- “He’s Calling His Flock Now”:Black Music and Postcoloniality from Buddy Bolden’s New Orleans to Sefyu’s Paris
When Buddy Bolden tuned up you could hear him clean across the river!Clean across the river!He woke up the working people and kept the easy living.Call on Buddy Bolden.Call him Buddy Bolden.
Watch him, he’s calling his flock now.He’s calling his flock now.Here they come …—“Hey, Buddy Bolden,” Nina Simone on Nina Simone Sings Ellington (1962)
Nostalgia for Black and White
On the 2006 track “En noir et blanc” the Senegalese-French rapper Sefyu begins with the sound of a West African shekere moving back and forth through the stereo field. Right left, right left, right left, right … its dotted rhythm emulating a heartbeat. As we wait for the completion of the next rhythmic dyad a needle is suddenly dropped on an old record. The vinyl [End Page 375] scratch completes the pendulum’s anticipated swing left in the stereo field and then sweeps back to the right, obscuring the concluding shekere voice (or is it a maraca?) and briefly suspending the musical flow.
Now a distant-sounding piano emerges from the scratchy record. It plays a dirge-like minor-key loop wherein the top voice rises and then falls a minor third (D–F–D) and the inner voice descends stepwise (B-flat–A–G). A third voice lurks in a bass ostinato that falls (A–F–E–D) before rising with the other voices (D–F–G) to complete the motive. Based on its voice leading and stylistic profile, the lament should be from a Romantic-era art song. Probably German. But it is not.1
The unmistakable and iconic voice of Nina Simone enters on a single but splintered and echoing phoneme that seems to speak: “when.”2 The note-against-note piano loop continues, establishing a static but now blues-inflected D-minor harmonic environment. Again, the voice declares—or perhaps asks—“when.” The three voices continue to wind toward and away from one another in the repeating loop, moving independently, but bound together by the rules of Western tonal harmony, of “common practice.” Finally, a synthesized and diffuse bass bomb falls in pitch space, again sweeping from left to right, and just after the third beat of the now nearly complete four-bar loop, we hear a new phoneme that seems to make a request: “call.”
Sefyu’s dry baritone enters this musical and rhetorical space with the following lines, sung in an agile and staccato hip hop vocal style underlaid with the melodic conventions of Jamaican dancehall.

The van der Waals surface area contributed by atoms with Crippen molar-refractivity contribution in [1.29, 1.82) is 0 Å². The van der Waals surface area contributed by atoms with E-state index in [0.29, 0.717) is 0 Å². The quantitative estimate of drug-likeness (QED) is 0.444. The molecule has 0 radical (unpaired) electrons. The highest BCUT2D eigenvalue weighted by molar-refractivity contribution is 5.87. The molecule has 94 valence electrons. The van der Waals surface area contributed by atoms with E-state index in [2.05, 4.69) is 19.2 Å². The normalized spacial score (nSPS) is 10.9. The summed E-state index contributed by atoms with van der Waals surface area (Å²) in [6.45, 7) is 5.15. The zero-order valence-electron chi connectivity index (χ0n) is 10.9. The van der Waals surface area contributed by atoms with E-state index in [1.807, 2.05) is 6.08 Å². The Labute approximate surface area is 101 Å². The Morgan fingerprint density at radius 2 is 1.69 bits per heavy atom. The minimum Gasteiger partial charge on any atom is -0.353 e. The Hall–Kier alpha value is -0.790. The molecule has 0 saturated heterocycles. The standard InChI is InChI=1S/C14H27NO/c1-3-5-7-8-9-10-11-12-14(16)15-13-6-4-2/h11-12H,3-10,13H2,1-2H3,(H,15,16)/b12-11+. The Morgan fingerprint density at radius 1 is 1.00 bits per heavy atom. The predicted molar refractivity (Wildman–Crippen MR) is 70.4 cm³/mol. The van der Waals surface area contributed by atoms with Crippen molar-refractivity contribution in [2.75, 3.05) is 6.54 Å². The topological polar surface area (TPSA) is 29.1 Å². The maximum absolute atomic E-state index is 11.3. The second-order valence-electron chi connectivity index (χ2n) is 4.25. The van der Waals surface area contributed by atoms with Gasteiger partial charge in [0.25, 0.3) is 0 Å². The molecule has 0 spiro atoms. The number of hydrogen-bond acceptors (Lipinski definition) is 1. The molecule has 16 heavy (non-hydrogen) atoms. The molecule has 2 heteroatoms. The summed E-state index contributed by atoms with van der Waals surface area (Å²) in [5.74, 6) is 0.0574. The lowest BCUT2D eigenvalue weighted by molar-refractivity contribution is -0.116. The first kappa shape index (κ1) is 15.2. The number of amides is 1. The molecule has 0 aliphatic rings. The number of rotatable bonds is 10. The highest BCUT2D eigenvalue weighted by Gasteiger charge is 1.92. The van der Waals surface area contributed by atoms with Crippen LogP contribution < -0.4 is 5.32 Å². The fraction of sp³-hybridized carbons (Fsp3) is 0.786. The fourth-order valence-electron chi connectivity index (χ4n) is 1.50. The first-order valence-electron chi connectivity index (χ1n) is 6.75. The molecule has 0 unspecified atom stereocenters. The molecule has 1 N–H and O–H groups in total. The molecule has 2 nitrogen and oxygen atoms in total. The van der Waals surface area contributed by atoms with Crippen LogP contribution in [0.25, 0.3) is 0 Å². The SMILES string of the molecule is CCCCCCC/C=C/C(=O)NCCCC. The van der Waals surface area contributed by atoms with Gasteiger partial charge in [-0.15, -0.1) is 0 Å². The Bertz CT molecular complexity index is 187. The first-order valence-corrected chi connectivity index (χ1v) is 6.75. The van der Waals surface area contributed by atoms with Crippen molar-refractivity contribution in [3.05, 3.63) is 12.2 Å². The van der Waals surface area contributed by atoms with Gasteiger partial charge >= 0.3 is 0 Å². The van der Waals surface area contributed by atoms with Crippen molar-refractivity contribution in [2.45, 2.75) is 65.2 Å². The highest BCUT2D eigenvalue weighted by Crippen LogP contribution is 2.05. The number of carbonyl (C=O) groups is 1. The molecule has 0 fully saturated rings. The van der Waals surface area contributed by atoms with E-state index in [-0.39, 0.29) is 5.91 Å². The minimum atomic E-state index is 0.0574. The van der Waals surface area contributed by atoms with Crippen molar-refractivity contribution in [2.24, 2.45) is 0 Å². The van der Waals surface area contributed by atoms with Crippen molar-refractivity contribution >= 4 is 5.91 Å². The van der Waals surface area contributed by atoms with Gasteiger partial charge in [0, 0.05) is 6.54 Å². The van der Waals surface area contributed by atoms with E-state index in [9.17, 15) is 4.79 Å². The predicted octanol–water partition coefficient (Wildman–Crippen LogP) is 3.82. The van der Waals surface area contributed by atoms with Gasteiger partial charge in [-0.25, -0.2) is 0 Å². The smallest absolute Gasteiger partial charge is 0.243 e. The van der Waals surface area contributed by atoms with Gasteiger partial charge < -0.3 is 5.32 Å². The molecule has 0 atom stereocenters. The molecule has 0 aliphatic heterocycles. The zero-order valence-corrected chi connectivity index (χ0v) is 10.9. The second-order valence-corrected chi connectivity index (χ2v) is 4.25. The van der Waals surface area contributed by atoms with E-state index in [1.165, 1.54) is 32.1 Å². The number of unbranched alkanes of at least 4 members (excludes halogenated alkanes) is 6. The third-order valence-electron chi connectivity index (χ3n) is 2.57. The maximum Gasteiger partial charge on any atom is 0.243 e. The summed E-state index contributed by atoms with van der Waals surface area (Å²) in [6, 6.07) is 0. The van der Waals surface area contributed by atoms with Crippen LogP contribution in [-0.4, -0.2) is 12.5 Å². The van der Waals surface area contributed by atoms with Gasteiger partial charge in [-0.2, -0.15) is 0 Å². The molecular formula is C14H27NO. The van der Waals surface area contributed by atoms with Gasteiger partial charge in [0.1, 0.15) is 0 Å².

|Mes origines sont en panique.||My origins are in panic.|
|J’ai fouillé dans toutes les poches||I’ve looked in every corner|
|du monde,||of the world,|
|Ya’ que du trafic.||There’s only traffic.|
|Ben, vas-y-oh!||Well, go ahead yo!|
|Mon coeur a suivi sa logique:||My heart followed this logic:|
|Il faut se mélanger.||We’ve got to mix.|
|Dans la mixité ya’ rien de tragique.||There’s nothing tragic in mixing.|
|Ben, vas-y-oh!||Well, go ahead yo!|
|Dans la vie ya tout de pratique,||Everything in life can be used,|
|Moi j’dis que rien est magique.||I’m saying nothing is magic.|
|Et puis le racisme fatigue.||And I’m tired of racism.|
|Ben, vas-y-oh!||Well, go ahead yo!3|
The bass bomb transforms into a bouncing bass line, doubling the inner voice of the piano line two octaves below and further underscoring the dirge’s feeling of descent. String tremolos underscore the tension of the MC’s “panic” as the ghostly piano strains linger in the rafters.
In seventeen seconds, the opening sonic tableau of spatial and temporal shifts of focus and perspective on “En noir et blanc” establishes the [End Page 376] themes of trafic and mixité that set the sonic stage for Sefyu’s meditation on France’s nostalgia for simpler, purer, “black and white” times. As Alexander Weheliye emphasizes in his study Phonographies: Grooves in Sonic Afro-Modernity, introductions serve a profoundly important role in the recorded history of...